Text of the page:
Although dysfunctional circadian clock has emerged as a hallmark of cancer, fundamental gaps remain in our understanding of the underlying mechanisms involved. Here, we systematically analyze the core genes of the circadian clock (CLOCK, ARNTL, ARNTL2, NPAS2, NR1D1, NR1D2, CRY1, CRY2, RORA, RORB, RORC, PER1, PER2, and PER3) across a broad range of cancers. To our surprise, core negative regulators (PER1, PER2, PER3, CRY1, and CRY2) are consistently downregulated, while core positive regulators show minimal alterations, indicating disrupted circadian clock in cancers. Such downregulation originates from copy number variations where heterozygous deletion predominates. The disrupted circadian clock is significantly associated with patient outcome. Further pathway enrichment analysis suggests that the circadian clock widely impacts 45 pathways such as the Ras signaling pathway and T cell receptor signaling pathway. By using state-of-the-art immune cell deconvolution and pathway quantification, we demonstrate that abnormal circadian clock contributes to T cell exhaustion and global upregulation of immune inhibitory molecules such as PD-L1 and CTLA-4. In summary, the rhythm of the circadian clock is disrupted in cancers. Abnormal circadian clock linked with immune evasion may serve as a potential hallmark of cancer.

Author Info: (1) Laboratory of Medical Science, School of Medicine, Nantong University, Jiangsu, China. (2) Laboratory of Medical Science, School of Medicine, Nantong University, Jiangsu, China

Author Info: (1) Laboratory of Medical Science, School of Medicine, Nantong University, Jiangsu, China. (2) Laboratory of Medical Science, School of Medicine, Nantong University, Jiangsu, China. Department of Pathophysiology, School of Medicine, Nantong University, Jiangsu, China. (3) Department of Pathophysiology, School of Medicine, Nantong University, Jiangsu, China. (4) Laboratory of Medical Science, School of Medicine, Nantong University, Jiangsu, China. Department of Immunology, School of Medicine, Nantong University, Jiangsu, China. (5) Department of Pathophysiology, School of Medicine, Nantong University, Jiangsu, China.

Targeting Macrophages: Friends or Foes in Disease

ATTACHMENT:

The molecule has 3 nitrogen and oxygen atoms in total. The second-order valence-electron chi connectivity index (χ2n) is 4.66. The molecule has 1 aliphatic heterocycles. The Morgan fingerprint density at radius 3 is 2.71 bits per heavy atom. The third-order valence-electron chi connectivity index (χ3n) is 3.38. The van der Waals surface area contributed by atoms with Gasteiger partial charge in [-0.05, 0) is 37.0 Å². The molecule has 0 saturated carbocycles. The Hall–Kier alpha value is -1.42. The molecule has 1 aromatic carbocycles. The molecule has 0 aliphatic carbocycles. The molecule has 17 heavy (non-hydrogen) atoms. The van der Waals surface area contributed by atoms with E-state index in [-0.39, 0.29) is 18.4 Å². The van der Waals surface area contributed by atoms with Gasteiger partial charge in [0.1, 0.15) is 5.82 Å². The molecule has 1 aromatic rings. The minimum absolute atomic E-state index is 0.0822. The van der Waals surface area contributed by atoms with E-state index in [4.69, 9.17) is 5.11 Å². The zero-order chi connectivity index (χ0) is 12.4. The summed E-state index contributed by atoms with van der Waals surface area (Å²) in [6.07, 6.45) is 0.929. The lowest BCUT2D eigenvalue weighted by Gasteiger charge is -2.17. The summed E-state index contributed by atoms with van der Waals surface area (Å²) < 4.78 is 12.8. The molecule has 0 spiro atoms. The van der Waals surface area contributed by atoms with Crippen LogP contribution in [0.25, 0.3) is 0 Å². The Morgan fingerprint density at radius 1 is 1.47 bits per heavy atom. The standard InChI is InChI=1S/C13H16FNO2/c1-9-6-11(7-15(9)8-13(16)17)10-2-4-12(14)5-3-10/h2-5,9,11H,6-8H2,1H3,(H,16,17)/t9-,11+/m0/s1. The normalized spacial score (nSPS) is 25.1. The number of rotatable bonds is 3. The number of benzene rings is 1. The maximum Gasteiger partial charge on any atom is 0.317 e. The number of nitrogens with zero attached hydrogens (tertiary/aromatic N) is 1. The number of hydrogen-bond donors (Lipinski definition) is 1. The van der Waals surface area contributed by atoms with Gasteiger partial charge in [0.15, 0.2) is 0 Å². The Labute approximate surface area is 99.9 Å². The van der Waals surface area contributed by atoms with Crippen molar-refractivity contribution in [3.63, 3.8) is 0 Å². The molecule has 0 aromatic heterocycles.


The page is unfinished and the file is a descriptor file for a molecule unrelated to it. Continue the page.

Macrophages occupy a prominent position during immune responses. They are considered the final effectors of any given immune response since they can be activated by a wide range of surface ligands and cytokines to acquire a continuum of functional states. Macrophages are involved in tissue homeostasis and in the promotion or resolution of inflammatory responses, causing tissue damage or helping in tissue repair. Knowledge in macrophage polarization has significantly increased in the last decade. Biomarkers, functions, and metabolic states associated with macrophage polarization status have been defined both in murine and human models. Moreover, a large body of evidence demonstrated that macrophage status is a dynamic process that can be modified. Macrophages orchestrate virtually all major diseases-sepsis, infection, chronic inflammatory diseases (rheumatoid arthritis), neurodegenerative disease, and cancer-and thus they represent attractive therapeutic targets. In fact, the possibility to "reprogram" macrophage status is considered as a promising strategy for designing novel therapies. Here, we will review the role of different tissue macrophage populations in the instauration and progression of inflammatory and non-inflammatory pathologies, as exemplified by rheumatoid arthritis, osteoporosis, glioblastoma, and tumor metastasis. We will analyze: 1) the potential as therapeutic targets of recently described macrophage populations, such as osteomacs, reported to play an important role in bone formation and homeostasis or metastasis-associated macrophages (MAMs), key players in the generation of premetastatic niche; 2) the current and potential future approaches to target monocytes/macrophages and their inflammation-causing products in rheumatoid arthritis; and 3) the development of novel intervention strategies using oncolytic viruses, immunomodulatory agents, and checkpoint inhibitors aiming to boost M1-associated anti-tumor immunity. In this review, we will focus on the potential of macrophages as therapeutic targets and discuss their involvement in state-of-the-art strategies to modulate prevalent pathologies of aging societies.